|California State Council of Service Employees/SEIU||$572,805|
|California Democratic Party||$467,129|
|California Federation of Teachers||$100,000|
"No on 6"
- The Los Angeles Times.
- Pasadena Star News.
- The New York Times, saying, "It recreates the failed criminal justice policies of the past."
Path to the ballot
- See also: California signature requirements
As an initiated state statute, 433,971 signatures were required to qualify Proposition 6 for the ballot.
- Official Voter's Guide to Proposition 6
- PDF of the mailed November 4, 2008 voter guide for Proposition 6
- November 4, 2008 ballot proposition election returns (dead link)
- Proposition 6 in the Smart Voter Guide
- Analysis of Proposition 6 (dead link) from the Institute of Governmental Studies
- Guide to Proposition 6 from the California Voter Foundation
- Summary of donors to and against Proposition 6 from Cal-Access
- Donors for and against Proposition 6 from Follow The Money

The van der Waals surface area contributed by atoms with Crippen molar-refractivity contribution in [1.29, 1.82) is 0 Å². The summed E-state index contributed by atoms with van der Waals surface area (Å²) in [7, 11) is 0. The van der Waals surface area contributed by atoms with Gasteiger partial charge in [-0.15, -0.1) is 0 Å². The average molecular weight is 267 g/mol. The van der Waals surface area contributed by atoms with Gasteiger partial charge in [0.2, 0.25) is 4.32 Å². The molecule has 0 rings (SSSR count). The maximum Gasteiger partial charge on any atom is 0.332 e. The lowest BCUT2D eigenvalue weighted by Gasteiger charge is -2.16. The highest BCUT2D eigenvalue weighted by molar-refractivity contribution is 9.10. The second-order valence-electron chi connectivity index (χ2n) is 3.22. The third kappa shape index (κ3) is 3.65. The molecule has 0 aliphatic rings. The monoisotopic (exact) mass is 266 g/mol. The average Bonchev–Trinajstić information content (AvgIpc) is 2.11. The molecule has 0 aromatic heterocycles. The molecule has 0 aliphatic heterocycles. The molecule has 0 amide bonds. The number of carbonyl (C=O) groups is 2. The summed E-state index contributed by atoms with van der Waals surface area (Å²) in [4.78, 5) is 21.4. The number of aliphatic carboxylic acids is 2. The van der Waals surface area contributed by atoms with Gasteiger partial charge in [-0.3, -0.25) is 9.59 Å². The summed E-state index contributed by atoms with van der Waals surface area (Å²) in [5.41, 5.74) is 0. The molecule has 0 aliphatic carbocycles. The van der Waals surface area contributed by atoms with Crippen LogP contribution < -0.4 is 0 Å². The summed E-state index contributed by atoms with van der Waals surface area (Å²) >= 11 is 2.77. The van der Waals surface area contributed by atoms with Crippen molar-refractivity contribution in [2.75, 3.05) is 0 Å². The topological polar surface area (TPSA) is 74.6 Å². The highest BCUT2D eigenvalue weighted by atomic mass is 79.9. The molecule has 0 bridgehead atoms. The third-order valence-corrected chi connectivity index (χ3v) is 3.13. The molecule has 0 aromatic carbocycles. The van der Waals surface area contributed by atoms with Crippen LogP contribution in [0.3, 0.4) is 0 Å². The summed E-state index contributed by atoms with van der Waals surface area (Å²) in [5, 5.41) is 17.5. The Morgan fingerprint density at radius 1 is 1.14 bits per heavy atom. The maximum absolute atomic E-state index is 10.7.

- Props. 6 and 9 Reader, Harvard Law School blog
- State Sen. Runner throws support behind anti-gang proposition
- Ella Baker Center contributes to campaigns against two propositions
- Prop 6
- Safe Neighborhood supporters
- Gary Ovitt biography (dead link)
- State Senator George C. Runner, R-District 17
- A Message From Senator George Runner, Oct. 27, 2008 (dead link)
- Safe Neighborhoods Statistics and Facts (dead link)
- Prop 6
- Follow the Money, "Donors to Yes on Proposition 6"
- List of Prop 6 opponents
- Gang Wars: The Failure of Enforcement Tactics and the Need for Effective Public Safety Strategies, Loren Siegel, 2003
- Follow the Money, "Donors to No on Propositions 6 & 9"
- Los Angeles Times, "No on Proposition 6," September 26, 2008
- Pasadena Star News, "Vote 'no' on props. 6 and 9," October 6, 2008 (dead link)
- New York Times, "Fiscal disaster in California," October 9, 2008
- Campaign expenditure details
- The Appeal Democrat, Crime initiative could hit ballot, April 30, 2008
- KHTS-AM, "Runners Looking To Target Gangs In Ballot Initiative," March 18, 2008 (dead link)